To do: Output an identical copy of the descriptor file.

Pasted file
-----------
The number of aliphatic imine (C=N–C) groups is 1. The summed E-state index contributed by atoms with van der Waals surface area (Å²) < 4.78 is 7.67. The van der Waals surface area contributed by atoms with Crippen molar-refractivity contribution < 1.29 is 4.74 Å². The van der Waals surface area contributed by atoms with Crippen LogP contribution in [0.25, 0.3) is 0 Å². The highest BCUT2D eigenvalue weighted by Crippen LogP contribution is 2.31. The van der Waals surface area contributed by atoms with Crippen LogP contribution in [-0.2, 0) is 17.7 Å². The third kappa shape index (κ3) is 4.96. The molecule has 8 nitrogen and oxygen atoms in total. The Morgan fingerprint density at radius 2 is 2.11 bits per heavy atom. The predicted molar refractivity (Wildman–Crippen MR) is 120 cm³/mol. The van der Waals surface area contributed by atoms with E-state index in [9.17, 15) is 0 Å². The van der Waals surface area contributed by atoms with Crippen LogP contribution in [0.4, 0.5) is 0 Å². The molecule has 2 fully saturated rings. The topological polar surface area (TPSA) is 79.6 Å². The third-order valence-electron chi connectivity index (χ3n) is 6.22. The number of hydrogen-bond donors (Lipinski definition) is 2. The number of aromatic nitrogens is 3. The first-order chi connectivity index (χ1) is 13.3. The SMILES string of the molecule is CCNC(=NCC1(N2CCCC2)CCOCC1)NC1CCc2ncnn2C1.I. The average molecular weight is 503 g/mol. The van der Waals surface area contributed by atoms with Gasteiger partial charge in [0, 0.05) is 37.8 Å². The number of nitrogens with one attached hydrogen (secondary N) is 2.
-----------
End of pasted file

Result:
The number of aliphatic imine (C=N–C) groups is 1. The summed E-state index contributed by atoms with van der Waals surface area (Å²) < 4.78 is 7.67. The van der Waals surface area contributed by atoms with Crippen molar-refractivity contribution < 1.29 is 4.74 Å². The van der Waals surface area contributed by atoms with Crippen LogP contribution in [0.25, 0.3) is 0 Å². The highest BCUT2D eigenvalue weighted by Crippen LogP contribution is 2.31. The van der Waals surface area contributed by atoms with Crippen LogP contribution in [-0.2, 0) is 17.7 Å². The third kappa shape index (κ3) is 4.96. The molecule has 8 nitrogen and oxygen atoms in total. The Morgan fingerprint density at radius 2 is 2.11 bits per heavy atom. The predicted molar refractivity (Wildman–Crippen MR) is 120 cm³/mol. The van der Waals surface area contributed by atoms with E-state index in [9.17, 15) is 0 Å². The van der Waals surface area contributed by atoms with Crippen LogP contribution in [0.4, 0.5) is 0 Å². The molecule has 2 fully saturated rings. The topological polar surface area (TPSA) is 79.6 Å². The third-order valence-electron chi connectivity index (χ3n) is 6.22. The number of hydrogen-bond donors (Lipinski definition) is 2. The number of aromatic nitrogens is 3. The first-order chi connectivity index (χ1) is 13.3. The SMILES string of the molecule is CCNC(=NCC1(N2CCCC2)CCOCC1)NC1CCc2ncnn2C1.I. The average molecular weight is 503 g/mol. The van der Waals surface area contributed by atoms with Gasteiger partial charge in [0, 0.05) is 37.8 Å². The number of nitrogens with one attached hydrogen (secondary N) is 2.